|One of many military helicopters above Tahrir|
Maybe I'm just in a period when every emotion is hightened, when small things are blown out of proportions, and I hope that's the case. I thought I had gotten over what happened in Cairo, but apparently that isn't so. I feel bad for reacting the way I do. I wasn't, after all, part of the revolution; I didn't get shot, none of my friends or family got killed or emprisoned. And still, it affected me in ways I couldn't have predicted. A couple of nights ago I woke up from a semi-sleep by two helicopters circling above the house and in a second I was back in Cairo. It took me a while before I fully realized that I was safely in a small town in Southwestern Sweden, but the panic was hard to slip away from and sleep was no longer an option.
Meanwhile in Egypt, former president Hosni Mubarak is being transferred to a military hospital while waiting for the Tora prison to be medically equipped to recieve him, says Egyptian newspaper al-Masry al-Youm. A couple of weeks ago, Mubarak suffered a heart attack during the questioning about the murdering of pro-democracy protesters during the revolution.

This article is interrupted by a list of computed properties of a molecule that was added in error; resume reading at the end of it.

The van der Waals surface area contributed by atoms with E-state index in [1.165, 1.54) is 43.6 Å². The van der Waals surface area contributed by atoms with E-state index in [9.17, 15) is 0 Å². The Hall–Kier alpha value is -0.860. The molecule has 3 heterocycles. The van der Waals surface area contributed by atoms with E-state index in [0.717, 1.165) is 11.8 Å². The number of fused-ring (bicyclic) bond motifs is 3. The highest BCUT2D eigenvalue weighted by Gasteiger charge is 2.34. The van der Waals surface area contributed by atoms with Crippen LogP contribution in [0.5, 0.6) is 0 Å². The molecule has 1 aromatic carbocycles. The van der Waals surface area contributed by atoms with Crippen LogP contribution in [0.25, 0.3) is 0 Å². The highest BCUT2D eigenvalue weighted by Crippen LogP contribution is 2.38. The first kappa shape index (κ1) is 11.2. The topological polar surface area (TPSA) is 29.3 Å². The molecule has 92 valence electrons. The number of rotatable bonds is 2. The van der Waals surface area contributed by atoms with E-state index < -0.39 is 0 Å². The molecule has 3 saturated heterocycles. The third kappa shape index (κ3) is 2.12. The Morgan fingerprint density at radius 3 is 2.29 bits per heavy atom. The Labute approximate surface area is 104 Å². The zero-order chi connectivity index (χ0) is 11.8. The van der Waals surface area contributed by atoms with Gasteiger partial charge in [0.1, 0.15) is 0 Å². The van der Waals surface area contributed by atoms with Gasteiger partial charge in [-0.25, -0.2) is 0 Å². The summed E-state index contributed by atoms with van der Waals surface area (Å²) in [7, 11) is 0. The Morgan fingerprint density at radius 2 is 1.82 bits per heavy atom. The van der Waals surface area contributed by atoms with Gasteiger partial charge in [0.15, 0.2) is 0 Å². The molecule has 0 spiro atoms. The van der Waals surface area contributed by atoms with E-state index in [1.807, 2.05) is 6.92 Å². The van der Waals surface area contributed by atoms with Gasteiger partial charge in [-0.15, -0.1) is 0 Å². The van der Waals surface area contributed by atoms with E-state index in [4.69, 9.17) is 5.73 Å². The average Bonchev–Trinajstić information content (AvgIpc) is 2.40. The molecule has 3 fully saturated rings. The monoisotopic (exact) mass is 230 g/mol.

Egypt's military interim government is denying the accusations of Gaddafi's Egypt based cousin Ahmed Gaddaf al-Dam of funding the Libyan government and of recruiting Egyptian mercenaries, Reuters says. The Egyptian military has so far been careful to not take sides in the Libyan situation but has kept the border between the two countries open to assure that aid, medical equipment and food can reach the Libyans. The number of refugees fleeing Libya into Egypt is far above 100.000. I haven't found a current number, but a month ago, the UNHCR reported the number to be at least 118.000. If anyone has a more up-to-date number, please let me know.